6 biggest mistakes people make when brushing teeth
If you brush your teeth twice a day, for “two minutes”, there’s still a good chance you could be getting it wrong. Bupa Dental’s Executive Clinical Consultant, Dr Mark Psillakis, reveals the greatest mistakes people make when it comes to toothbrushing.
1. Not brushing teeth for the full two minutes
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2. Brushing at the wrong angle
I often find patients have spotless teeth from the gum line up, but they have inflamed gums. This tells me they’re probably brushing at the wrong angle. Remember to be extremely gentle with your gums - all that’s required is a little jiggle! That brings me to mistake number three…
When people clean their pots and pans, or their floor tiles, a harder scrub can mean a better clean. Teeth are very different - scrubbing too hard can damage your teeth!
I often give children some advice that can work for adults too. Pretend to be a ballerina when brushing the front and sides of their teeth, gently dancing across the surface. When it comes to the biting surfaces of your teeth, make like a truck driver and scrub as hard as you want!
4. Rinsing after a brush
This habit goes back for generations, so many people don’t realise that you should skip rinsing your mouth with water after brushing. Plaque produces acid and acid pulls the minerals out of the tooth.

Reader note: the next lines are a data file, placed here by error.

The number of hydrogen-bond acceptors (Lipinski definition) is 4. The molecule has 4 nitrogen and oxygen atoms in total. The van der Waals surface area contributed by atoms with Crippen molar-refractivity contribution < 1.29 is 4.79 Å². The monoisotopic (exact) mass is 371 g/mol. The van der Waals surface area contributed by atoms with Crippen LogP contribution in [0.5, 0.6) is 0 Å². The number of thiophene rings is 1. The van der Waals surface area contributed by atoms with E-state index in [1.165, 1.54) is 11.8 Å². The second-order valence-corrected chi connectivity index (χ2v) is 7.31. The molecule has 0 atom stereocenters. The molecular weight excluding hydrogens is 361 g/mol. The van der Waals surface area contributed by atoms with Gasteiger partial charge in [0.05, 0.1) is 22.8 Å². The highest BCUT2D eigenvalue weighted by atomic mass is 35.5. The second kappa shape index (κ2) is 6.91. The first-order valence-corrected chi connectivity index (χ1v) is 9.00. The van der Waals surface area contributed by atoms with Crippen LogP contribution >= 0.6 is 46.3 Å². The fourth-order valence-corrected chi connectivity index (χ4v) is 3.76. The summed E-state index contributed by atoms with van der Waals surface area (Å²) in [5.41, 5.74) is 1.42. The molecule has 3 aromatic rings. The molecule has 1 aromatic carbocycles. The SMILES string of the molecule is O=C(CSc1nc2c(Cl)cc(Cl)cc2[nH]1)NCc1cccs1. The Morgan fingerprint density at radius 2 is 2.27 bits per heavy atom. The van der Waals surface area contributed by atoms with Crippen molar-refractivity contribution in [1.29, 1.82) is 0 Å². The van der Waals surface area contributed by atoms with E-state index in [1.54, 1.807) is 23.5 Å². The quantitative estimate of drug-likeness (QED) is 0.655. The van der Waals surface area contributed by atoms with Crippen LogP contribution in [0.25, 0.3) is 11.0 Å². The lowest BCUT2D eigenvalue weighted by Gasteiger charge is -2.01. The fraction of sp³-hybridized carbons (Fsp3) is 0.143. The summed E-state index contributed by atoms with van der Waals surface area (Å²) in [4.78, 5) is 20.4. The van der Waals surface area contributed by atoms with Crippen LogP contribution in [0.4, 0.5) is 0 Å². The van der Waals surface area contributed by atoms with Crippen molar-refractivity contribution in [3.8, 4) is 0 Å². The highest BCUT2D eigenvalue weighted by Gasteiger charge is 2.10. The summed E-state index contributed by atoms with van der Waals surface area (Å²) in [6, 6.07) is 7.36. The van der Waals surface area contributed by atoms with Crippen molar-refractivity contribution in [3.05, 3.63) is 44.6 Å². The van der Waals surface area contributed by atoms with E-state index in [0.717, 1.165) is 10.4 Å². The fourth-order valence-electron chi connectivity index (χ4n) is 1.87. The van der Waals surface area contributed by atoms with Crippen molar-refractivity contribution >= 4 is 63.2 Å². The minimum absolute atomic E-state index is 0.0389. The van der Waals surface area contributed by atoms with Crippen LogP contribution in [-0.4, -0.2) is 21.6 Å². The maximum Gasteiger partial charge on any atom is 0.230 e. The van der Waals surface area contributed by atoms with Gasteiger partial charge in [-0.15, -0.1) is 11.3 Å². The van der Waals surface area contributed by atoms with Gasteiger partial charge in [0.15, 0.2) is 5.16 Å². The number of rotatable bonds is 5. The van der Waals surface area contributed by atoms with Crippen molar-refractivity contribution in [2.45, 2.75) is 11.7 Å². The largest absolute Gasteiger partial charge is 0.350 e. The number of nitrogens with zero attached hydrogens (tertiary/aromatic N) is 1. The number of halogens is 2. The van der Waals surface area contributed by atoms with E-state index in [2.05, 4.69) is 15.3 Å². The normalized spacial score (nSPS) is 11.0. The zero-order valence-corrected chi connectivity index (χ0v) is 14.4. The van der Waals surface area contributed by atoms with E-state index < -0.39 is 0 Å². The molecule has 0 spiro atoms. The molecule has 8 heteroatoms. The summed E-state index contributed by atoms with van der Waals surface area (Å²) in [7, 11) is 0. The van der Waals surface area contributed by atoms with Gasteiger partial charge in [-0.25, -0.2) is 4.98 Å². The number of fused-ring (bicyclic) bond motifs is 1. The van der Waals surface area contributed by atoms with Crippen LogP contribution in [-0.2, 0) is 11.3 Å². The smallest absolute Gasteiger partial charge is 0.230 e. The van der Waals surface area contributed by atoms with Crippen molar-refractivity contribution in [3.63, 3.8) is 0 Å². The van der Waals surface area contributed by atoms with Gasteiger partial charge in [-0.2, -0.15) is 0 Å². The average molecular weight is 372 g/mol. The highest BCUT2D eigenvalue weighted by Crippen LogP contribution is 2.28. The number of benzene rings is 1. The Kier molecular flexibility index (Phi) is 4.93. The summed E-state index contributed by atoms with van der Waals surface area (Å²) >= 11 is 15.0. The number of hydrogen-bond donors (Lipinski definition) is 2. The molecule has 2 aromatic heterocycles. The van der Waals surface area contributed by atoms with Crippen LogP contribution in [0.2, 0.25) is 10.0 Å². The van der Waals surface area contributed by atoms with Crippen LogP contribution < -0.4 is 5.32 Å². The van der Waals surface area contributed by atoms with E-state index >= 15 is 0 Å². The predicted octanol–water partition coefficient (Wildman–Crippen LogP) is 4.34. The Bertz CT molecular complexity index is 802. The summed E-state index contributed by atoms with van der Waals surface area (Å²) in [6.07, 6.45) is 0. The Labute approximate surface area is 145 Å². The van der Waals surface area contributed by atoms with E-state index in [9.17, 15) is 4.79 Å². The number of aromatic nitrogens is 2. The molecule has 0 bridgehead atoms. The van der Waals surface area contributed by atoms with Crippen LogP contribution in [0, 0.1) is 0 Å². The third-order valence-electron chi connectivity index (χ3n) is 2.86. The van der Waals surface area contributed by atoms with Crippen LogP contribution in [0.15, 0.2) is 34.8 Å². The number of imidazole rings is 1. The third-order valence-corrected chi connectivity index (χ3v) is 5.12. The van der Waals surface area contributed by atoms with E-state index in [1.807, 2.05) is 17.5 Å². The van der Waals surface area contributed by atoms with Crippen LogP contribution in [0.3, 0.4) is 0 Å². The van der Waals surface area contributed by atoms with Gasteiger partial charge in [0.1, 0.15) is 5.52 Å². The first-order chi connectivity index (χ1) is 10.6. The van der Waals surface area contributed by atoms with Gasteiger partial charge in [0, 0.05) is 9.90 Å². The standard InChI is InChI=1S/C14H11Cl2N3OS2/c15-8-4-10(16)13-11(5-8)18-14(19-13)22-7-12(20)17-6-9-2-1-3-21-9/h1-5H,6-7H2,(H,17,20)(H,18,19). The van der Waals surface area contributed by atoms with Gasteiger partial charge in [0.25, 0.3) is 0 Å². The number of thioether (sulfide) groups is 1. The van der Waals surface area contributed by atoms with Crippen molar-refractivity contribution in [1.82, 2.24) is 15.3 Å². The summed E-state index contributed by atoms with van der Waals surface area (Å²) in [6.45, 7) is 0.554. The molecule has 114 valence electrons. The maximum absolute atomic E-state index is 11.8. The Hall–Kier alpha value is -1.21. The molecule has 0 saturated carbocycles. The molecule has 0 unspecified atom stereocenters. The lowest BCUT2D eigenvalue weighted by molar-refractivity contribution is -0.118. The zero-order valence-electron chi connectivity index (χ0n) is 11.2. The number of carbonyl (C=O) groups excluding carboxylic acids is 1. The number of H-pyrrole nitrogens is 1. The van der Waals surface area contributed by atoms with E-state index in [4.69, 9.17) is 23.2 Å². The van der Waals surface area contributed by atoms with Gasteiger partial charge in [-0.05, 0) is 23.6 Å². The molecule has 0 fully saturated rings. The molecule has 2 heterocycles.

The fluoride in toothpaste re-mineralises the tooth – which is a good thing. But as soon as you rinse your mouth with water, you’re rinsing away that fluoride. If you just spit without rinsing, you’re giving your teeth a little extra fluoride protection.
No matter how well you brush, the toothbrush bristles don’t get right down in between the gums. Some of my patients tell me they use a toothpick instead. While a toothpick may help you get rid of a piece of meat stuck between your teeth, it won’t do the same job as flossing.
Good dental hygiene involves flossing every day, but it’s important to be gentle. If your gums are bleeding, you’re either traumatising them or they’re inflamed. Try to use a sawing action to get past the contact point: slide the floss down the tooth on one side, up to the contact point, then back down the other tooth and out.
It’s hard to put a specific time on how long you should use a toothbrush before you throw it out, but the general rule of thumb is three months.
Happy brushing and don’t forget to “live mouth smart”!